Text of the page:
A spokesman for U.S. Sen. Steve Daines said Monday the Montana Republican's staff is working to set up a meeting with all of the state's rabbis, after last week's letter from five Montana rabbis criticizing Daines' support of a racist tweet by President Donald Trump.
National fallout has persisted for more than a week over Trump's July 14 tweet that four Democratic congresswomen of color — all U.S. citizens, and three born in this country — should “go back and help fix the totally crime infested places from which they came.”
Daines tweeted a message of support the next day, writing that, “Montanans are sick and tired of listening to anti-American, anti-Semite, radical Democrats trash our country and our ideals. This is America. We’re the greatest country in the world. I stand with @realdonaldtrump.”
In a July 17 guest column for Lee Montana Newspapers, five Montana rabbis wrote that "we do not feel safer or supported by Senator Daines' comments, rather we fear the legitimization the president and the senator are giving to racism, xenophobia, misogyny and hatred.”
One of the letter’s signatories, Rabbi Laurie Franklin with Congregation Har Shalom in Missoula, said that both of her parents were immigrants. For her, the president’s suggestion that Reps. Ilhan Omar, D-Minn.; Alexandria Ocasio-Cortez, D-N.Y.; Ayanna Pressley, D-Mass.; and Rashida Tlaib, D-Mich., leave the country struck a chilling note.
“When you say to someone, anyone who comes to our country, ‘Go back to the country of your origin,’ I hear it being said to me personally.”
She joined Rabbis Francine Roston of Whitefish, Mark Kula of Bozeman, Erik Uriarte of Billings and Ed Stafman of Bozeman — who is also a Democratic candidate for state House — in inviting Daines to meet with them “so that he can learn more about the dangers of antisemitism and how his words do not combat antisemitism as much as they promote white supremacy and hatred.”
Montana has a history of white supremacist and anti-Semitic actions, most recently a “troll storm” that neo-Nazi blogger Andrew Anglin incited against Whitefish real estate agent Tanya Gersh in late 2016. (She sued, and in mid July a federal magistrate judge in Missoula recommended a $14 million settlement against Anglin in that case.)
Anglin also attempted to organize a neo-Nazi march in Whitefish on the Martin Luther King holiday a few weeks after launching the internet campaign against Gersh. At the time Daines joined the state’s other elected leaders in condemning the march, which was canceled because Anglin did not fill out the necessary paperwork.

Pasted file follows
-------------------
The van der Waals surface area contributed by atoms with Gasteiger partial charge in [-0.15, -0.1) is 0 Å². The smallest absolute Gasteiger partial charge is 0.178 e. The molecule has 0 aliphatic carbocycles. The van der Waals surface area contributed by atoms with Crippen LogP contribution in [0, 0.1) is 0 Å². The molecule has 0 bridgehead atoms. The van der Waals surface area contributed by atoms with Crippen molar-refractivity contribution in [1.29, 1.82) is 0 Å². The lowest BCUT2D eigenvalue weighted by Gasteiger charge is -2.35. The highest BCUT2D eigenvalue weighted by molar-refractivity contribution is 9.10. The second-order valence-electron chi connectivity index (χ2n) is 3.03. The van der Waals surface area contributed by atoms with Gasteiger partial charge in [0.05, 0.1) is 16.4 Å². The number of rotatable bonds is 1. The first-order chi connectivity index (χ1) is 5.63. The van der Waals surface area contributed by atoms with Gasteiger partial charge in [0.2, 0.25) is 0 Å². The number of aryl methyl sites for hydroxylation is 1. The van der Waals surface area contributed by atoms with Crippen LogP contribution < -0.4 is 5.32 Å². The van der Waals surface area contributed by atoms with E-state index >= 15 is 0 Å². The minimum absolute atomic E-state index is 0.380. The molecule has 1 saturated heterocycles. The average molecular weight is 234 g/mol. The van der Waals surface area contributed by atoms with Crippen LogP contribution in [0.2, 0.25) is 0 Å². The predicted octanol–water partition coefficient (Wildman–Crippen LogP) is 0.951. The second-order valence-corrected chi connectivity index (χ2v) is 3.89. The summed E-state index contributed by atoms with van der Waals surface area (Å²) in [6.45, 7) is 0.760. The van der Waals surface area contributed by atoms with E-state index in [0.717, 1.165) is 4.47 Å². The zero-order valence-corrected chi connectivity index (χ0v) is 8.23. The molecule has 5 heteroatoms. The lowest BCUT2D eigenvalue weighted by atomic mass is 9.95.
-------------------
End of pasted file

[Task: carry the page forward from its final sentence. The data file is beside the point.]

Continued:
Franklin said she would like to hear Daines’ perspective on these issues “and discuss what will make Jewish citizens in the state safer.”
She said she hoped to ask Daines, “does he really want to promote a culture of white supremacist viewpoints in Montana?”
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In an email Monday, Daines spokesperson Katie Schoettler wrote that Daines' staff was working to set up a meeting with all of Montana’s rabbis, but did not specify a date.
Echoing the senator’s tweet, Schoettler wrote that “the Senator looks forward to meeting with all of Montana’s Rabbis to discuss their concerns, as well as the growing radical, anti-Semitic and anti-Israel movement coming out of the far left in the U.S. House of Representatives.”
Daines’ labeling the four House Democrats as “anti-Semitic” has drawn varying reactions from Montana’s Jewish leaders. In February, Omar apologized for an anti-Semitic tweet.
Rabbi Chaim Bruk with Chabad Lubavitch of Montana in Bozeman referenced Omar’s remarks. “There’s some validity to the anti-Semitism part of it?” he asked. “You bet.”
But Franklin said that “we need to really use that term with care.” The four Democrats, she said, “may have some views about Israel that I don’t agree with, but I don’t think they’re anti-Semitic, and I think that’s a very important distinction.”
Another of the letter’s signatories, Rabbi Mark Kula of Congregation Beth Shalom in Bozeman, said that “it’s not about (Daines) supporting the president. It’s the language … of him being dismissive of other members of Congress, categorizing them as anti-Semitic or anti-American.”
“That kind of language is divisive, and our goal as rabbis is to want to bring people together, is to bring a message of peace, and we believe there’s better ways of communicating.”
Bruk said that while he may differ with Kula on the senator’s phrasing, he also sees discussion as the best path forward.
He considers Daines a friend of Montana’s small Jewish population, and said that “whenever he’d be happy to meet I’d be there as well.”
“I think conversations are always good,” he said. “Putting Twitter aside … open dialogue and conversations are always a good thing.”